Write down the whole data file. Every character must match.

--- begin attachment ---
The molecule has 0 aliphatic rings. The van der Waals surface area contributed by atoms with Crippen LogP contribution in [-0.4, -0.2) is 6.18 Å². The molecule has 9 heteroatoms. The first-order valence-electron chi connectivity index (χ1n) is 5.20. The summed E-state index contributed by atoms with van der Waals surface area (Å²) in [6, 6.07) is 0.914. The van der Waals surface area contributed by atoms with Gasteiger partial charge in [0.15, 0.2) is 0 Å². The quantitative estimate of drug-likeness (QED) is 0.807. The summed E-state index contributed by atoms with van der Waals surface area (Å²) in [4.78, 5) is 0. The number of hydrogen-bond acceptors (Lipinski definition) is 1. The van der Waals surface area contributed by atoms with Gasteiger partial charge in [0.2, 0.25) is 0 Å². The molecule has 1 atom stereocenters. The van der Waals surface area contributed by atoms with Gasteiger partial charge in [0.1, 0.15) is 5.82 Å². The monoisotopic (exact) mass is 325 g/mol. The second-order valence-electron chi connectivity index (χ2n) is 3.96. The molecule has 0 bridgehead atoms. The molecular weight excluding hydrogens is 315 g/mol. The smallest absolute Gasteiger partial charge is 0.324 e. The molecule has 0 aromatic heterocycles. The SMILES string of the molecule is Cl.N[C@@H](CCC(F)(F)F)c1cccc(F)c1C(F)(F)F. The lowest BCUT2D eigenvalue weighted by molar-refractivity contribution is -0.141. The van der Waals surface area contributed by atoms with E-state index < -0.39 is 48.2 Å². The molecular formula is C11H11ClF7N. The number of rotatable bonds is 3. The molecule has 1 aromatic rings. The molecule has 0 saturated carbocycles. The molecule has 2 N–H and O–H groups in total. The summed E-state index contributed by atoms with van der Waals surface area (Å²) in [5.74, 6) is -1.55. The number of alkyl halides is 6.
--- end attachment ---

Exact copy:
The molecule has 0 aliphatic rings. The van der Waals surface area contributed by atoms with Crippen LogP contribution in [-0.4, -0.2) is 6.18 Å². The molecule has 9 heteroatoms. The first-order valence-electron chi connectivity index (χ1n) is 5.20. The summed E-state index contributed by atoms with van der Waals surface area (Å²) in [6, 6.07) is 0.914. The van der Waals surface area contributed by atoms with Gasteiger partial charge in [0.15, 0.2) is 0 Å². The quantitative estimate of drug-likeness (QED) is 0.807. The summed E-state index contributed by atoms with van der Waals surface area (Å²) in [4.78, 5) is 0. The number of hydrogen-bond acceptors (Lipinski definition) is 1. The van der Waals surface area contributed by atoms with Gasteiger partial charge in [0.2, 0.25) is 0 Å². The molecule has 1 atom stereocenters. The van der Waals surface area contributed by atoms with Gasteiger partial charge in [0.1, 0.15) is 5.82 Å². The monoisotopic (exact) mass is 325 g/mol. The second-order valence-electron chi connectivity index (χ2n) is 3.96. The molecule has 0 bridgehead atoms. The molecular weight excluding hydrogens is 315 g/mol. The smallest absolute Gasteiger partial charge is 0.324 e. The molecule has 0 aromatic heterocycles. The SMILES string of the molecule is Cl.N[C@@H](CCC(F)(F)F)c1cccc(F)c1C(F)(F)F. The lowest BCUT2D eigenvalue weighted by molar-refractivity contribution is -0.141. The van der Waals surface area contributed by atoms with E-state index < -0.39 is 48.2 Å². The molecular formula is C11H11ClF7N. The number of rotatable bonds is 3. The molecule has 1 aromatic rings. The molecule has 0 saturated carbocycles. The molecule has 2 N–H and O–H groups in total. The summed E-state index contributed by atoms with van der Waals surface area (Å²) in [5.74, 6) is -1.55. The number of alkyl halides is 6.